App note: On-grid solar microinverter on Freescale MC56F82xx/MC56F82xxx DSCs


Application note from Freescale Semiconductor about microinverter solution develop together with Future Electronics. Link here (PDF)

In recent years, demand for renewable energy has increased significantly. The development of devices utilizing clean energy such as solar, wind, geothermal, and fuel cells attracts more and more attention. Solar energy harvesting is developing fast and will play a more important role as a global energy source. One of the ways to capture solar energy is via photovoltaic power generation systems, which are connected to the grid through power inverters. Therefore, many companies are focusing on development of photovoltaic grid-tie inverters. Freescale offers digital signal controllers, the MC56F8xxx family, that are well suited to ongrid solar inverter designs.

App note: Implementation of a single-phase electronic watt-hour meter using the MSP430AFE2xx


Another energy meter from Texas Instruments using MSP430AFE2xx. Link here (PDF)

This application report describes the implementation of a single-phase electronic electricity meter using the Texas Instruments MSP430AFE2xx metering processors. It includes the necessary information with regard to metrology software and hardware procedures for this single chip implementation.

App note: Atmel AVR465: Single-phase power/energy meter with tamper detection


A good read from Atmel on their 8-bit microcontroller single-phase energy meter design. Link here (PDF)

This application note describes a single-phase power/energy meter with tamper logic. The design measures active power, voltage, and current in a single-phase distribution environment. It differs from ordinary single-phase meters in that it uses two current transducers to measure active power in both live and neutral wires. This enables the meter to detect, signal, and continue to measure reliably even when subject to external attempts of tampering.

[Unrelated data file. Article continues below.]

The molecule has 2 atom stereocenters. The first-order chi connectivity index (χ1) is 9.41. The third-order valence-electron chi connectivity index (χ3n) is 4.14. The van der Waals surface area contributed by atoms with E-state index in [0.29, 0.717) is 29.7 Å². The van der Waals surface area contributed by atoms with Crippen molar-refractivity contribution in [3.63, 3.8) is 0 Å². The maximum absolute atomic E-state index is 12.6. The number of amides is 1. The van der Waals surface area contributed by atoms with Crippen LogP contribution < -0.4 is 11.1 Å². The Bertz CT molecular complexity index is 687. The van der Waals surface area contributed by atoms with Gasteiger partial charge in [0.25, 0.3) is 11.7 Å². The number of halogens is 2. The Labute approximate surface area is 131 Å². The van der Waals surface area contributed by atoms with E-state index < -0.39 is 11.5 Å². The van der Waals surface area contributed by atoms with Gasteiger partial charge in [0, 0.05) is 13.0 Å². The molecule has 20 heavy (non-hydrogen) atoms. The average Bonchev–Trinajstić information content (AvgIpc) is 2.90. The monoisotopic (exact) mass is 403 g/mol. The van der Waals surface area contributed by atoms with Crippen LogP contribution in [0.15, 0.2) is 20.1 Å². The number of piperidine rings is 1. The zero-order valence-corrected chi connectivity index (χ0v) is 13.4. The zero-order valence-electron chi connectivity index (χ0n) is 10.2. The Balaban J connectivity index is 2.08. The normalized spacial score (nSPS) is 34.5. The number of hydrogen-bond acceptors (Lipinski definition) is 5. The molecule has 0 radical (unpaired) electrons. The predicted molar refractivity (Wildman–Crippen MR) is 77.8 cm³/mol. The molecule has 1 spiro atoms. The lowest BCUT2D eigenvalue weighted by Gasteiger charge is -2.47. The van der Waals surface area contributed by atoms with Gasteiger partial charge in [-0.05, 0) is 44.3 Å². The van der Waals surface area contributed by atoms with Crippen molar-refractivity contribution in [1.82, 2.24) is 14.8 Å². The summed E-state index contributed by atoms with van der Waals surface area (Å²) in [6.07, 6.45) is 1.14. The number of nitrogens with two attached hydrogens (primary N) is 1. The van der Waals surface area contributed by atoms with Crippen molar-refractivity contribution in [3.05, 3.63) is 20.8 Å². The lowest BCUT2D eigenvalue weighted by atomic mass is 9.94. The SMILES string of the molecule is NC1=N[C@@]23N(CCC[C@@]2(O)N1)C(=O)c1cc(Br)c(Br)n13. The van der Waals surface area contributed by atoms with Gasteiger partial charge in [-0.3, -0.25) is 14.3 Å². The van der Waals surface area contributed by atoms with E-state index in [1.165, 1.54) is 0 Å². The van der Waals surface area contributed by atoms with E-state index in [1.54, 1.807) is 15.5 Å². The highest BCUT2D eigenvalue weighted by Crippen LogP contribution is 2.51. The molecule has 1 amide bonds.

App note: Capacitance change with applied DC voltage


Tantalum comparison to other types of capacitors shows stable capacitance in this app note from Vishay, Link here (PDF)

Tantalum capacitors in general – and Vishay’s 298D/TR8/TM8 MicroTan tantalum capacitors in particular – demonstrate very stable performance over the DC voltage (bias) applied in an application. At the same time, the majority of capacitors utilizing ceramic or polymer dielectrics (monolithic ceramic, disc ceramic, MLCC, polyester, film, etc.) demonstrate significant shift in both directions – sometimes 40 % to 50 % or higher

App note: Extend current transformer range


Design note from Texas Instruments on technique in resetting and negative voltage generation from current transformers. Link here (PDF)

Transformers are used extensively for current sensing because they can monitor currents with very low power loss and they have wide bandwidth for good waveform fidelity. Current transformers perform well in applications with symmetrical AC currents such as push-pull or full bridge converter topologies. In single-ended applications, especially boost converters, problems can arise because of the need to accurately reproduce high duty factor, unipolar, waveforms. Unipolar pulses may saturate the current transformer and, if this happens, overcurrent protection will be lost and, for current mode control, regulation will be lost and an over voltage condition will result.

App note: USB Type-C, CC Pin Design Considerations


Application note from ON Semiconductor on USB Type-C connector supporting non-USB standard charging protocol, Link here (PDF)